Cancer is a life threatening and hope inhibiting disease. Furthermore, as in the case of breast cancer and the concomitant loss of an intimate body part, it is an identity threatening disease. The disease, the mastectomy, as well as the treatment place high demands on the process of hope for the whole family. In various ways, the family is constantly busy constructing a hopeful story for the future. Hope develops from a conjunction of a rich variety of factors that consciously or unconsciously have an influence on the process of hope. For the Christian, faith is first and foremost anchored in God and his Word. Our hope grows, in various ways, when our own story becomes one with God’s Story of Hope. Many people with cancer experience spiritual growth, a transformation of faith narratives, and get to know God in a way that would not have been possible in any other conditions. However, hope is not only spiritual hope. Hope also grows in relationships in a social constructionist process. The woman who had undergone a mastectomy and experiences unconditional acceptance in various ways of support by family members and friends, can, as a result, construct a hopeful story for the future. Acceptance of the inevitable that is happening to her, as well as the consequential self-acceptance, helps her to establish a new identity. The ability to experience loss as only a small part of one’s self-identity is crucial for the process of emotional healing. During this process of healing, hope prospers. Positivism and hope are closely related and realism is always coupled with positivism. Hope is ingrained in reality. Positive, realistic people are able to make choices that will result in hope. In this freedom of choice lies the potential to transform a personal tragedy into a triumph. A viable system of belief with regard to the purpose of life of human existence, helps in creating a foundation of hope in a person’s life. The belief that a person’s existence is purposeful, despite the inevitable tragedies of life, equips the human being to live to the full, amidst tragedies. The return of a sense of humor is one of the most secure signs of a healthy recovery. Hope is stimulated within ourselves and others when we are able to laugh at ourselves and with others, amidst sad conditions. Reconstruction can be regarded as an aid in the process of growth of hope concerning the woman’s body image, providing her with feelings of balance and completeness, and enhancing her feeling of being a woman. Shared hope is one of the strongest sources of hope for people with cancer. To be able to talk to someone who had personally suffered from and outlived breast cancer has more value than merely taking note of the statistics of survivors. People suffering from cancer also experience oases of hope in things like a book that is significant to their situation, relationships, an unexpected meeting with a breast cancer survivor, or her work. Hope also becomes manifest in nature as a symbol of life and hope, in participation in research studies, in a reliable doctor. Even more hope will be established if all women have the privilege of having breast examinations performed at breast clinics where professional and sympathetic people can announce the diagnosis in cases where cancer is indeed diagnosed. Various treatment options can be discussed. Time can be made available to prepare the entire household and provide peace of mind for the children.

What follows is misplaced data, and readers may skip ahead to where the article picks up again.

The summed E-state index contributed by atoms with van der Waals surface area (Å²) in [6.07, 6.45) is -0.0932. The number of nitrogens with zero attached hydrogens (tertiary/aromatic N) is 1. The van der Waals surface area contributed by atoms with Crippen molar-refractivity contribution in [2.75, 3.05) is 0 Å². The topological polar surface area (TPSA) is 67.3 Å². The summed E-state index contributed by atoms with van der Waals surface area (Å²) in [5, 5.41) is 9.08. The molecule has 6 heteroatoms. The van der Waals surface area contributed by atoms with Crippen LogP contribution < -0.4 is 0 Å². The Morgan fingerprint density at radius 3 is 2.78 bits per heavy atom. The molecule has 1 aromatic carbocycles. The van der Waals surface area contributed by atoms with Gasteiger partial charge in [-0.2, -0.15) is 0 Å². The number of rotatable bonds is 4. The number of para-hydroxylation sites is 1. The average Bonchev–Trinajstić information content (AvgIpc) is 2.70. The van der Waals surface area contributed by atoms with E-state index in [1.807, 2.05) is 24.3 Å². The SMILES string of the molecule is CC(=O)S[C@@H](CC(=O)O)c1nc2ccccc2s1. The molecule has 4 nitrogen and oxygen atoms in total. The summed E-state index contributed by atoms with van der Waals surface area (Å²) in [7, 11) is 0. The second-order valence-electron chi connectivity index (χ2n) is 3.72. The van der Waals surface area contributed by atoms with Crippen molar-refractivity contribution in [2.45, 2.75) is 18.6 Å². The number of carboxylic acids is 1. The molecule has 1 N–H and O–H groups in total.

Thesis (PhD (Pastoral Family Therapy))--University of Pretoria, 2005.